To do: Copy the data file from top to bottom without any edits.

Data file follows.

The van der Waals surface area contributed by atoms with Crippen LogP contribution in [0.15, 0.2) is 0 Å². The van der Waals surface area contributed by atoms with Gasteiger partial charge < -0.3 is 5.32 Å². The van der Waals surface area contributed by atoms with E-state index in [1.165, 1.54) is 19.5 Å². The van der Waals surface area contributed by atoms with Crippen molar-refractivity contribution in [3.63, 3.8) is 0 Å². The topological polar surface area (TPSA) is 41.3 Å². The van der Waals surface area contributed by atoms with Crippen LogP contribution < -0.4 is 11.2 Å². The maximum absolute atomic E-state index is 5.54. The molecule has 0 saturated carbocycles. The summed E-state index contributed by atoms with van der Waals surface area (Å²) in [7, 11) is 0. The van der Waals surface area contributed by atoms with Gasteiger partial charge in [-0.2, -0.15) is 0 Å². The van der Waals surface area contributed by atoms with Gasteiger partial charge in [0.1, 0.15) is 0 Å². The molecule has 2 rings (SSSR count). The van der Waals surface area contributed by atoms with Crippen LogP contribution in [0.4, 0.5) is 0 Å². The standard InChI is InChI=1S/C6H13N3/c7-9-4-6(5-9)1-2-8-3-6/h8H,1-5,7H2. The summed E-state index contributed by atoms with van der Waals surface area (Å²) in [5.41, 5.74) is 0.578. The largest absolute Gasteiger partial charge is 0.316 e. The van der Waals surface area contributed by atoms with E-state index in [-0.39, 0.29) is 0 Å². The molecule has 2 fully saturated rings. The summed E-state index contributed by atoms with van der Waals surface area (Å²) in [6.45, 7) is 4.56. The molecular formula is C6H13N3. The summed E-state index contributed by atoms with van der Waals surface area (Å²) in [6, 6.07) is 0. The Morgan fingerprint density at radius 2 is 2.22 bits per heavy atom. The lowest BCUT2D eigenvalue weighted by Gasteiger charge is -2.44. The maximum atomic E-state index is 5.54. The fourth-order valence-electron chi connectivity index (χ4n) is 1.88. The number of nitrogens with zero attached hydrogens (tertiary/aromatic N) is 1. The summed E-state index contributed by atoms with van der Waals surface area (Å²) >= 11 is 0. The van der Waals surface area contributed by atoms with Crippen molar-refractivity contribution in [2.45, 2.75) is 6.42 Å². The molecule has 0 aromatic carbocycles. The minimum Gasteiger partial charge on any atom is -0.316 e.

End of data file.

The van der Waals surface area contributed by atoms with Crippen LogP contribution in [0.15, 0.2) is 0 Å². The van der Waals surface area contributed by atoms with Gasteiger partial charge < -0.3 is 5.32 Å². The van der Waals surface area contributed by atoms with E-state index in [1.165, 1.54) is 19.5 Å². The van der Waals surface area contributed by atoms with Crippen molar-refractivity contribution in [3.63, 3.8) is 0 Å². The topological polar surface area (TPSA) is 41.3 Å². The van der Waals surface area contributed by atoms with Crippen LogP contribution < -0.4 is 11.2 Å². The maximum absolute atomic E-state index is 5.54. The molecule has 0 saturated carbocycles. The summed E-state index contributed by atoms with van der Waals surface area (Å²) in [7, 11) is 0. The van der Waals surface area contributed by atoms with Gasteiger partial charge in [-0.2, -0.15) is 0 Å². The van der Waals surface area contributed by atoms with Gasteiger partial charge in [0.1, 0.15) is 0 Å². The molecule has 2 rings (SSSR count). The van der Waals surface area contributed by atoms with Crippen LogP contribution in [0.4, 0.5) is 0 Å². The standard InChI is InChI=1S/C6H13N3/c7-9-4-6(5-9)1-2-8-3-6/h8H,1-5,7H2. The summed E-state index contributed by atoms with van der Waals surface area (Å²) in [5.41, 5.74) is 0.578. The largest absolute Gasteiger partial charge is 0.316 e. The van der Waals surface area contributed by atoms with E-state index in [-0.39, 0.29) is 0 Å². The molecule has 2 fully saturated rings. The summed E-state index contributed by atoms with van der Waals surface area (Å²) in [6.45, 7) is 4.56. The molecular formula is C6H13N3. The summed E-state index contributed by atoms with van der Waals surface area (Å²) in [6, 6.07) is 0. The Morgan fingerprint density at radius 2 is 2.22 bits per heavy atom. The lowest BCUT2D eigenvalue weighted by Gasteiger charge is -2.44. The maximum atomic E-state index is 5.54. The fourth-order valence-electron chi connectivity index (χ4n) is 1.88. The number of nitrogens with zero attached hydrogens (tertiary/aromatic N) is 1. The summed E-state index contributed by atoms with van der Waals surface area (Å²) >= 11 is 0. The van der Waals surface area contributed by atoms with Crippen molar-refractivity contribution in [2.45, 2.75) is 6.42 Å². The molecule has 0 aromatic carbocycles. The minimum Gasteiger partial charge on any atom is -0.316 e.